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If you're frequently selling and making a good profit, then more power to you, however your product doesn't really make any sense. Those bikes you're adding the fiberglass to are garbage, and you're just making them heavier for no good reason.
I did use a cheap bike as the starting point for the Type 9. That is true, but it was an experiment, and if it didn't work, it would've been a waste of a good bike.

As for your second statement, I did make the bike heavier, but it was for a good reason. We wanted Flat-Foot geometry, and in 1991 , there weren't any crank-forward bikes to be found anywhere. In addition, I wanted a cargo bike, and the ones from Worksman were heavy, one-speed, and the cargo box was made of wood, with angle iron for the edges of the cargo box.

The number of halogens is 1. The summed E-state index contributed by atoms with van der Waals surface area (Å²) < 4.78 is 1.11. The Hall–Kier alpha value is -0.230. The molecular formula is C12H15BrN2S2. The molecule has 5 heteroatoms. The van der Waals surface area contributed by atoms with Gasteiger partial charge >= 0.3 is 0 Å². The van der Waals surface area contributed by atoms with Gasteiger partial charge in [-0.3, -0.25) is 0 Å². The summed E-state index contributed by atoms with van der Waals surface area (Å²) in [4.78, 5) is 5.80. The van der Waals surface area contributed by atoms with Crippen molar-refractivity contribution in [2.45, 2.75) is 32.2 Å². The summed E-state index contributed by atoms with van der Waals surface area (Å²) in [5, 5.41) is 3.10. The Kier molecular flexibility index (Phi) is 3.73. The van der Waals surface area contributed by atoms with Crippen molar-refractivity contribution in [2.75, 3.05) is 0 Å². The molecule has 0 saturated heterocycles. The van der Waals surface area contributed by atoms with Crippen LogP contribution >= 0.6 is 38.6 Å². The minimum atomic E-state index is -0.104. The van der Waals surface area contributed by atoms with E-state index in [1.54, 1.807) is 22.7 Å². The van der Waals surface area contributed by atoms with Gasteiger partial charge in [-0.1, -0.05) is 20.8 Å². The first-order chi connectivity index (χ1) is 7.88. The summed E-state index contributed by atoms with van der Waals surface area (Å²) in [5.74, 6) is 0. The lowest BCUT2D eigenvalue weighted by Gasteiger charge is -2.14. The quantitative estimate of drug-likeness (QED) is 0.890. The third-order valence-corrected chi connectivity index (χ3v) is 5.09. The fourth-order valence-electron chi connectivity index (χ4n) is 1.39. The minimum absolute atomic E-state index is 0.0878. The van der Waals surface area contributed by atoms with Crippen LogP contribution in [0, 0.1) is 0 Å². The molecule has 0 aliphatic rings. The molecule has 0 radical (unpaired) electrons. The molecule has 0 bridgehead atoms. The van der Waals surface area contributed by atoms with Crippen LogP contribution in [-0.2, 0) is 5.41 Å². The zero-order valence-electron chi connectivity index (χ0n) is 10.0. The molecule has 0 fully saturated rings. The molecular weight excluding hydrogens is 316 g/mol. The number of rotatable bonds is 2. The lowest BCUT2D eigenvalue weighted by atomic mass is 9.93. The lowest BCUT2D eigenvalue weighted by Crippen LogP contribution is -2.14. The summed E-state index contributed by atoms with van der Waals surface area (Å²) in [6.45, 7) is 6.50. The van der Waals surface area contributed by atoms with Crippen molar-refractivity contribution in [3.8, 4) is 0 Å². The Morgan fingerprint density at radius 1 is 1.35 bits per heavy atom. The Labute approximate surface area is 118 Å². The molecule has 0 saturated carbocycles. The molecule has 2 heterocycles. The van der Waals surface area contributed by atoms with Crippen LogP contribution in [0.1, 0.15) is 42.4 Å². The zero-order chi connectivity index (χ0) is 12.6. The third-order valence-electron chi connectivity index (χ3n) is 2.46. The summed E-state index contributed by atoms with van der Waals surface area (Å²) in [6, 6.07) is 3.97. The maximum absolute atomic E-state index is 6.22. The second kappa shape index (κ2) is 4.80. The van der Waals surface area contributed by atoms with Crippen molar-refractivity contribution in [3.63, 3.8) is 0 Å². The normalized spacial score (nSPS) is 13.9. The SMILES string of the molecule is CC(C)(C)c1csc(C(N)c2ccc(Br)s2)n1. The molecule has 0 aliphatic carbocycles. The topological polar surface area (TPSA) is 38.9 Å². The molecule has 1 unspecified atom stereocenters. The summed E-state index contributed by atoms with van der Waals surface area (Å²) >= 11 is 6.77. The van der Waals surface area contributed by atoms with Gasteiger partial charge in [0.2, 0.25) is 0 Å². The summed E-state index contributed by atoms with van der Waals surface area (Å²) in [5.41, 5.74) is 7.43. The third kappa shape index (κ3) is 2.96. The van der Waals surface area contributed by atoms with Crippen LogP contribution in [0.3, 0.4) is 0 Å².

Worksman did come through,however; with the Y3K Ultimate Comfort Bike, which you see in the picture with the Type 7 fairing.

I don't think you realize the advantages of a utility-bicycle, with a frame mounted box. Perhaps I will start a new thread in the "Utility Bikes" forum, here at Bikeforums dot net.

I will continue to build one-off custom bikes, and this time NOT try to build any in numbers sufficient to qualify as a "production run".

If anyone wants a utlity bike with a cargo box, I will tell them they can go to Worksman, or Bakfiets, or that guy in Pennsylvania, Bilinkey. Please tell me if you know of any other cargo bike makers, buy replying here , so everyone else knows.